Saturday will be a big day for Bambi Trotter of the Trophy Club: the day she’s welcomed home; less than three months after a major car crash changed her life.
The kindergarten teacher was driving on Highway 114 near Texas Motor Speedway with her 20 month-old son in tow -- her last memory before the accident in early August.
"I was driving down 114 and another car was coming my direction, and he swerved for a reason... we don't know why,” said Trotter. The oncoming car then struck her. "My car actually flipped,” she said.
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The next 30 days or so were a blur -- her son was physically fine, but she sustained serious injuries, including compound fractures in one leg, her other foot more or less crushed, a cracked vertebrae, a broken pelvis and traumatic brain injuries.
She underwent four surgeries at multiple hospitals during which time her husband Richi recalls her being unable to even speak.
"It was extremely scary, and it's out of your control,” said Richi Trotter, who took the season off from assistant coaching the Byron Nelson High School football team to help care for his wife.
Richi said there were times during the first several weeks where he would have traded anything just for his wife to get to the point where she could be an active mother again, but he never doubted that the family would get through it.
"Being a coach for a living, you preach to your kids daily that you have to deal with adversity. You have to go one of two ways and the second way's really not an option,” he said.
Once Bambi Trotter started becoming aware of herself again, she said just getting to “well enough” wasn’t nearly enough.
"When I started writing, my handwriting looked like a 3-year-old's and I was like, 'Um, that's not OK with me. I teach kindergarten, I know how to write,’” she said.
So the family that’s spent their careers as educators and motivators developed a motto of “1 percent."
"To improve 1 percent every day, and as time went on I was like, that's not enough. I pushed myself," Trotter said.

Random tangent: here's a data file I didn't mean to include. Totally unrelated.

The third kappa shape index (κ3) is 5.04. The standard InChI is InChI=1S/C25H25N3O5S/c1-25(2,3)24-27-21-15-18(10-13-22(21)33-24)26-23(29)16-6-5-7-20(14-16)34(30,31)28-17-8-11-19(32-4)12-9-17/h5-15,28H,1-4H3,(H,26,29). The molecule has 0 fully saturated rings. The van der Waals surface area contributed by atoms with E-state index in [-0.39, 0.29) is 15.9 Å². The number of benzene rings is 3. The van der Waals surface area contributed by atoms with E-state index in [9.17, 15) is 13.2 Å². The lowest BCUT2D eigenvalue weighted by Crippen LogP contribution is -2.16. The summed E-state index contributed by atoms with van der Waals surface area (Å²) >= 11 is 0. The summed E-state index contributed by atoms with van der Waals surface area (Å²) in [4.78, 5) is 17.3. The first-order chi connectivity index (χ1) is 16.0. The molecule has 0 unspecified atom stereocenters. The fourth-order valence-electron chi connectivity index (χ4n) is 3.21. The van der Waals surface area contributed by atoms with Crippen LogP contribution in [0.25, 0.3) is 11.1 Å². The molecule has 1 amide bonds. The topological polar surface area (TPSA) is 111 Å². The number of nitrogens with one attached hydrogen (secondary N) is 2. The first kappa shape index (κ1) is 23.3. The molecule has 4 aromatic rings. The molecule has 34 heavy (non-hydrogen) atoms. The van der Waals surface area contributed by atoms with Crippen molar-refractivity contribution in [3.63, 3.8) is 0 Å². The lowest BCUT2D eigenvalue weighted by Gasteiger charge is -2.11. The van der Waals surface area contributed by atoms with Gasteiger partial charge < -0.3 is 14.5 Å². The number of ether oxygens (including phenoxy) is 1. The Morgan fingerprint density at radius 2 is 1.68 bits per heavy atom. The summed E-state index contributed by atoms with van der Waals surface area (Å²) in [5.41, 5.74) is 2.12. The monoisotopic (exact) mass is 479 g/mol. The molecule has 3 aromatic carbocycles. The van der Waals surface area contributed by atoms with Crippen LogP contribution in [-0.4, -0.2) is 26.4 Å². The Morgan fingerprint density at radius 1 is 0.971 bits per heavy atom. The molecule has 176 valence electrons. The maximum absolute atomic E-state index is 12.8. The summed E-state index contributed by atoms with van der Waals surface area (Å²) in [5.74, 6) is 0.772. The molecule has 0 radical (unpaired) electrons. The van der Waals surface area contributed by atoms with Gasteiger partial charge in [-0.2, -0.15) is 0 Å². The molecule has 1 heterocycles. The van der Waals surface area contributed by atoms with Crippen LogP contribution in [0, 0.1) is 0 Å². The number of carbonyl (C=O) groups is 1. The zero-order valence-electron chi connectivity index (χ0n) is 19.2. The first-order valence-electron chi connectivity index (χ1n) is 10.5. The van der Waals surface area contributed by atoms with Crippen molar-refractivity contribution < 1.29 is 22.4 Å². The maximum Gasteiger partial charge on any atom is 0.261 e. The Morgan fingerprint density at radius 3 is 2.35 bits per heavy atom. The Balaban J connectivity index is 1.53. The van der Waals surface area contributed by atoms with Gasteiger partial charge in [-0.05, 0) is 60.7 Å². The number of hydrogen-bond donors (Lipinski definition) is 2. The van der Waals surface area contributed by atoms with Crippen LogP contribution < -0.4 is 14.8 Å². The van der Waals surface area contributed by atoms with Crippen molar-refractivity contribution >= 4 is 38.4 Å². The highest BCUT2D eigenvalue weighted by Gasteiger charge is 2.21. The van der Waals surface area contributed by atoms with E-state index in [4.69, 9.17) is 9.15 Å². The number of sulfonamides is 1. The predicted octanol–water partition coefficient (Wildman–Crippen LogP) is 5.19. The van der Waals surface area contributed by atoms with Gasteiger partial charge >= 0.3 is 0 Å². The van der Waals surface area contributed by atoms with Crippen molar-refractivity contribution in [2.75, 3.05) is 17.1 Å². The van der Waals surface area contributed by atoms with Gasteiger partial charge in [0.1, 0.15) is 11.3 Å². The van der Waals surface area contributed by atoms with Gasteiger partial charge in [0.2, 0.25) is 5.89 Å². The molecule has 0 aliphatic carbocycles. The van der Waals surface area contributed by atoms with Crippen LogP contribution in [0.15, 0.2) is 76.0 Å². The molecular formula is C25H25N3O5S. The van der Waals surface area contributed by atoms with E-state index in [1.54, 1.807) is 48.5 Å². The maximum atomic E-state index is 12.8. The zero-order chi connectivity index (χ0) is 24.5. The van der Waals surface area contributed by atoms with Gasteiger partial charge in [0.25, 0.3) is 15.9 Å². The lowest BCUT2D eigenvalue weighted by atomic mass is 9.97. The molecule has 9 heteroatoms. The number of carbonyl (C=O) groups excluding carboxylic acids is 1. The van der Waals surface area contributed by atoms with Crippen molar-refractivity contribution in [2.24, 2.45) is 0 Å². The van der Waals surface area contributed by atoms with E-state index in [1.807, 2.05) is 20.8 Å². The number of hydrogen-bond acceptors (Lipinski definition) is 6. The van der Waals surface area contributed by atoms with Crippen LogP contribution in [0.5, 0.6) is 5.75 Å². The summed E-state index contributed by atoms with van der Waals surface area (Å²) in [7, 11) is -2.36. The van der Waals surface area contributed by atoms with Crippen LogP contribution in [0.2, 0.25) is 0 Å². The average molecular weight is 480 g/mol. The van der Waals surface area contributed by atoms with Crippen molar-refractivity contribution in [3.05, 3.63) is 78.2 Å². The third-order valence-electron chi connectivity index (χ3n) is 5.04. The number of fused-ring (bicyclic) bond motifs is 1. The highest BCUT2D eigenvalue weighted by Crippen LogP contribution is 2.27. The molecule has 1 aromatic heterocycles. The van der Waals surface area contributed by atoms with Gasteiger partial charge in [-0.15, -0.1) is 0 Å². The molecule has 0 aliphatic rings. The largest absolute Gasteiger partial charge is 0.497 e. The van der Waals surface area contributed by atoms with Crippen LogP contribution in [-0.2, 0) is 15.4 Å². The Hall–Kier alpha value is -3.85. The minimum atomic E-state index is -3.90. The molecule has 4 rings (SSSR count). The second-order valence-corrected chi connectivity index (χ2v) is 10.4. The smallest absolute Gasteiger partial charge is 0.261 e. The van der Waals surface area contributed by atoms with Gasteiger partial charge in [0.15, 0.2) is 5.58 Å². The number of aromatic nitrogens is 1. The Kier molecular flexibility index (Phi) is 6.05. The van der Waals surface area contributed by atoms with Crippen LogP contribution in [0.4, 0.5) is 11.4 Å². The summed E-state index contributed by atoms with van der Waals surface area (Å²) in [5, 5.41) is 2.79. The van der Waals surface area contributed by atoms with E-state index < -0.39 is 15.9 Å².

Richi said from that point, the recovery was miraculous. Within a short time, his wife had been transferred to the Centre for Neuro Skills Career and Employment in Irving to start physical therapy; a place where she said she gained a whole new perspective seeing the extent of damage brain trauma can do.
Now she’s at the point where she’s finally far enough along to go home. For the first time since her accident, Bambi Trotter will return home Saturday, and she’ll return to open arms.
Friends and community members at the school where she teaches, Bridlewood Elementary in Flower Mound, have prepared a benefit festival to welcome her home.
For several hours Saturday, they’ll have food, games, a silent auction with some big donated items, and most of all, they’ll come together with the Trotter family who they’ve prayed for, for months.
Between well-wishes on Facebook and decorating the area of town with green ribbons to show support, the family says the community out-pouring has been overwhelming.
"You know, it's remarkable,” Richi Trotter said. "Extremely blessed."
Bambi believes it’s those prayers and God that helped her to recover so quickly and to, what she considers, 98 percent at this point, and she doesn’t plan to stop there.
"It's taken an intense amount of determination and drive for me to push myself that hard but if I don't, then what I'm going to be left with is mediocre and that's not okay with me,” she said.
The event Saturday is open to the public with a $10 entry donated to Bambi Trotter’s recovery.
She said she most looks forward to seeing her former students and the new group of kindergartners assigned to her that she hopes to be teaching by January.